Most major regions have something unique. They are all characterized by a certain virtue or flaw, or both. The LCK is home to the cleanest and most insane macro; home to subdued calculated play. The LPL is known for its hyper-aggression and willingness to fight at any stage of the game. The LMS is like a mini LPL in that regard although they don’t have many capable contenders. Vietnam built a reputation over the last two years and are currently regarded as a crazy, unhinged region that’s always ready to experiment and fight for every inch of the Summoner’s Rift.

The LCS, on the other hand, never became known for anything more than stellar memes, fiestas, and marketing. It has more than just a few spectacular players, but as a region, overall, they didn’t do much, nor did they pioneer anything you see today. They’re just… acceptable. Across the board. Not too great, but definitely not abysmal either. Unfortunately, “acceptable” simply isn’t enough, and it never was. With franchising kicking in, everyone expected North America to step up when it came to international competitiveness, but that has so far failed to be the case.

Europe has leapfrogged them in every regard, and that one fact became staggeringly evident at the most recent 2019 Rift Rivals. The LEC was better in every single facet of play, and even though Europe is currently regarded as the best region in the world, most people expected at least something resembling a fight, rather than a blowout.

The West is no longer similar in strength. Not in the slightest. Some might say that this statement doesn’t make much sense seeing how North America finished second at the most recent Mid-Season Invitational, but that was just a single instance. We need a bigger sample size; we need consistency. North American teams will have to deliver on more than one occasion. Years of mediocrity cannot be forgotten overnight.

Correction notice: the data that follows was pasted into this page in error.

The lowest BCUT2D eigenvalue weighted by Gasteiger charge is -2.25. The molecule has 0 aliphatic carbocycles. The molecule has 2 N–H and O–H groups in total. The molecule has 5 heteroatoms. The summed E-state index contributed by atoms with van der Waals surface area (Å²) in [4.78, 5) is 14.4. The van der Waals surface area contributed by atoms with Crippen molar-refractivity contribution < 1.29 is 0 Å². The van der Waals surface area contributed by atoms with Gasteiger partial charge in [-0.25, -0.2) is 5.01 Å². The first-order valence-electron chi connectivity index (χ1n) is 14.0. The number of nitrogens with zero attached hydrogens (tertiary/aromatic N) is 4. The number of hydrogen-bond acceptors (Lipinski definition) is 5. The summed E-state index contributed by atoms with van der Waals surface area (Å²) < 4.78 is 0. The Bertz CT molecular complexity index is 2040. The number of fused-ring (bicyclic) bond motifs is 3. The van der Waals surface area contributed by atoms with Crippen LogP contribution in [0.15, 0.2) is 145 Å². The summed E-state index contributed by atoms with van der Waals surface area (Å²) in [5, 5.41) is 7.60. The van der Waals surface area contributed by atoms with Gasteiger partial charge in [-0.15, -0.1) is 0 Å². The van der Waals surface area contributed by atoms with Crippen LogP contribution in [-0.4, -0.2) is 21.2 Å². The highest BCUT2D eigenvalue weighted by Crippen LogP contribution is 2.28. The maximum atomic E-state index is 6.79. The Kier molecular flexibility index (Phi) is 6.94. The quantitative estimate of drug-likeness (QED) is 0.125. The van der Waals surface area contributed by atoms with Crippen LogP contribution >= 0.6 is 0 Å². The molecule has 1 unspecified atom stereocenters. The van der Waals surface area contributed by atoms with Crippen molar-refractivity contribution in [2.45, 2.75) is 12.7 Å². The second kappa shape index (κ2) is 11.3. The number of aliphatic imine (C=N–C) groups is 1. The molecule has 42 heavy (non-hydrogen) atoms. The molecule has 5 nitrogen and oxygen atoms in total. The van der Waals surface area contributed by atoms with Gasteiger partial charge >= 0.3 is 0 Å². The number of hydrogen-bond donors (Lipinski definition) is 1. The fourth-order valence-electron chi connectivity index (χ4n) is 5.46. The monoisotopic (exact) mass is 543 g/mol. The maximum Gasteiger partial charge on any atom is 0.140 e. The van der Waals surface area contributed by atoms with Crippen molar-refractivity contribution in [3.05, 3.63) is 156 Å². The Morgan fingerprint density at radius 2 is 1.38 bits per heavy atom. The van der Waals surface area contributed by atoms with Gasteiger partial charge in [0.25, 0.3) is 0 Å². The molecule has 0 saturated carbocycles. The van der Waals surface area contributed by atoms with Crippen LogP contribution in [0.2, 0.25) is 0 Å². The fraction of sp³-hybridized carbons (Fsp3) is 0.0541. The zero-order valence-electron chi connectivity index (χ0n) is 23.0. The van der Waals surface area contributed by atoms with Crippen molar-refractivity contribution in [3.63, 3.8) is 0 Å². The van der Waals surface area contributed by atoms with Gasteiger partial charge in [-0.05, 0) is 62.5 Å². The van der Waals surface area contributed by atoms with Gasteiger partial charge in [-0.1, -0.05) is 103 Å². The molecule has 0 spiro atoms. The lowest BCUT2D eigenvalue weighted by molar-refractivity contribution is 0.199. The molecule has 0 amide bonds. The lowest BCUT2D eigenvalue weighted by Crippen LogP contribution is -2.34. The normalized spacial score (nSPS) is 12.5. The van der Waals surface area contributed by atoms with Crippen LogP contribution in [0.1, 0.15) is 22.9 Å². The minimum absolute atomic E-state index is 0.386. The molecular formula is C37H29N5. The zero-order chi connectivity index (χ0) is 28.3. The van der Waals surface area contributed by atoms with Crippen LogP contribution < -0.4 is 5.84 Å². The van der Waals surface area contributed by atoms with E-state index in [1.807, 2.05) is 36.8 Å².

Europe Sits Comfortably on Top

Europe is at the top of competitive League right now. There’s just no other way to put it. While other teams and regions might be struggling to find a coherent identity and stick to a solid gameplan, it feels like Europe is head and shoulders above the competition. It is as if European teams have a picture-perfect read of the meta and just how much they can get away with. What they decide to draft and play might seem like absolute insanity to us, but to them there’s no confusion. They revel in the chaos, and know their way around a hectic game of League of Legends.

European teams were the first ones to realize just how flexible the current meta really is, and as a result they were also the first region that was fully prepared for such a state of affairs. They’ve been pioneering picks and playing off-meta strategies for years (the legendary Moscow5 instantly comes to mind), but seeing how such an approach failed to become viable in the past, these pioneering teams were unable to attain much success.

Fortunately, this willingness to experiment and to leave it all on the line never left the region. It is intrinsically tied to Europe’s DNA, and now it’s paying dividends tenfold. No other region was as prepared for such a meta as much as Europe. China came close, but they’re more aggressive than flexible. As far as Europe is concerned, any pick is perfectly viable in any lane. How does one prepare for such a thing? There’s no amount of VOD review that will help, and it’s not like other teams can replicate this playstyle in a scrim setting.